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3 Ways Point Lonsdale Has Made History

3 Ways Point Lonsdale Has Made History


  1. William Buckley. Escaped convict William Buckley is the source of the phrase your Grandpa uses when something’s a lost cause; “You’ve got two chances: Buckley’s and none.” He made a run for it from the convict settlement at Sorrento and, with the land still considered wild and uninhabited by white men, his gaolers gave him up for dead pretty quickly. But, he lived peacefully with the local Wathaurung indigenous people for 32 years. He’s believed to have lived in a cave below Point Lonsdale Lighthouse for some time, and he lends his name to the Buckley Foreshore Reserve in town.


  1. Point Lonsdale Lightstation. The Rip is one of the ten most treacherous navigable passes in the world, but it’s also the only seaborne route to Melbourne. For that reason, in 1852, the first navigation aid was built on the site now occupied by the Point Lonsdale Lighthouse. Still operating as a functional lighthouse and foghorn, it’s listed on the Victorian Heritage Register.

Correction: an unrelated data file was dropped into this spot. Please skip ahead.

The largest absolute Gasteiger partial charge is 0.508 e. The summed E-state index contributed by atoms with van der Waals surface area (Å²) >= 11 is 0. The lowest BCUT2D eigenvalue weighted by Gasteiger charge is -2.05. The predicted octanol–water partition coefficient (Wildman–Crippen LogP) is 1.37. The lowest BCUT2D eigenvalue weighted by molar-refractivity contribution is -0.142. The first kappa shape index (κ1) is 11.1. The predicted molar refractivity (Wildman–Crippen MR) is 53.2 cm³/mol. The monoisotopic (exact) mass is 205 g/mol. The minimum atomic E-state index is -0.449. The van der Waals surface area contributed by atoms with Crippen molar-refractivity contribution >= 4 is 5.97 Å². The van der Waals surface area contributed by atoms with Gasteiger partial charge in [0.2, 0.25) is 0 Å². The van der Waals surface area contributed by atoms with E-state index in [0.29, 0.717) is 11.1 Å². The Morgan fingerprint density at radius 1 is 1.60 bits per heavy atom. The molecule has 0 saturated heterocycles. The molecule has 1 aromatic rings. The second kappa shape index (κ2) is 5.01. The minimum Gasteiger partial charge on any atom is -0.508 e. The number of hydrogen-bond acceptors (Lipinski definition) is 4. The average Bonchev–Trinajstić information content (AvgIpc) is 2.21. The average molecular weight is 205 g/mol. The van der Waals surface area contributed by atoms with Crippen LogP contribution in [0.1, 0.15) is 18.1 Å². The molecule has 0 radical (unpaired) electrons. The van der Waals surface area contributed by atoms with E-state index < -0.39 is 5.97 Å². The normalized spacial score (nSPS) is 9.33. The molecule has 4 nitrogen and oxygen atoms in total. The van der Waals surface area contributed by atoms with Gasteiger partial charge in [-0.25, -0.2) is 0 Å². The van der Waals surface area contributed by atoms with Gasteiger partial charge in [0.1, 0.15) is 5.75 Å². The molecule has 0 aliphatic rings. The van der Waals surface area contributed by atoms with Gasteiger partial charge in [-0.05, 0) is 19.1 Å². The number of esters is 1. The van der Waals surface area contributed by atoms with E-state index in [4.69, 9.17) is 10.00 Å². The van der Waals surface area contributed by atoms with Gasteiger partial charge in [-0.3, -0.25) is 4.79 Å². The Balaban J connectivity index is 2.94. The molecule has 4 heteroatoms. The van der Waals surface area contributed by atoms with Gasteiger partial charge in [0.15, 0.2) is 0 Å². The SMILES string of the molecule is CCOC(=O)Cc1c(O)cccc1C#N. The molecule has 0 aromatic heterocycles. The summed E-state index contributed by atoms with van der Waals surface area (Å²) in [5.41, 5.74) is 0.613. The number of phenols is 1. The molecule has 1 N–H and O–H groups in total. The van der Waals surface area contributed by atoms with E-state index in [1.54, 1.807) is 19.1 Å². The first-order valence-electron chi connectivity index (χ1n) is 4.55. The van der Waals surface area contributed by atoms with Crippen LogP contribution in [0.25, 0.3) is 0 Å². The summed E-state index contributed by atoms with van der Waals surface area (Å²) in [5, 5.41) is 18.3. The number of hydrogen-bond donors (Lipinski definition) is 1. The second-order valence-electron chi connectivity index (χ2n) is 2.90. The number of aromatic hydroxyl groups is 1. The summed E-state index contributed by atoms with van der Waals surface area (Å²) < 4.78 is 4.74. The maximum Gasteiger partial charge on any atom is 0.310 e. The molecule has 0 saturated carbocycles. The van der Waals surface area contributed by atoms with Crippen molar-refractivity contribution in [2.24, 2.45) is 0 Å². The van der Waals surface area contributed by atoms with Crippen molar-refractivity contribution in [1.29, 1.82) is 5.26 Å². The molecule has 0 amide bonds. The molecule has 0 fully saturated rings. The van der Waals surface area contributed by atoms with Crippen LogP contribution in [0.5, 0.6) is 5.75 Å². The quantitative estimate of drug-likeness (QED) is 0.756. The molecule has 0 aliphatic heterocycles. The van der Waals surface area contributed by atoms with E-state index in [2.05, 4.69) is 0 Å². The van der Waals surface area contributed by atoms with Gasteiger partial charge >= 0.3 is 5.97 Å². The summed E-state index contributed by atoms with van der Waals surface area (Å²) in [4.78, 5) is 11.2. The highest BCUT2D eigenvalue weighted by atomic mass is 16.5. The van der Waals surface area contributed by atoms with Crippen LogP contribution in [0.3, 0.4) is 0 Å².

1. Christmas Tree. The Norfolk Pine growing on the corner of Grimes Rd and Point Lonsdale Rd has been welcoming the Christmas season for more than 50 years. Generations have watched the lighting of the tree on the first weekend in December and the brightly lit festive icon is visible for several miles out to sea.

So what are you doing this weekend?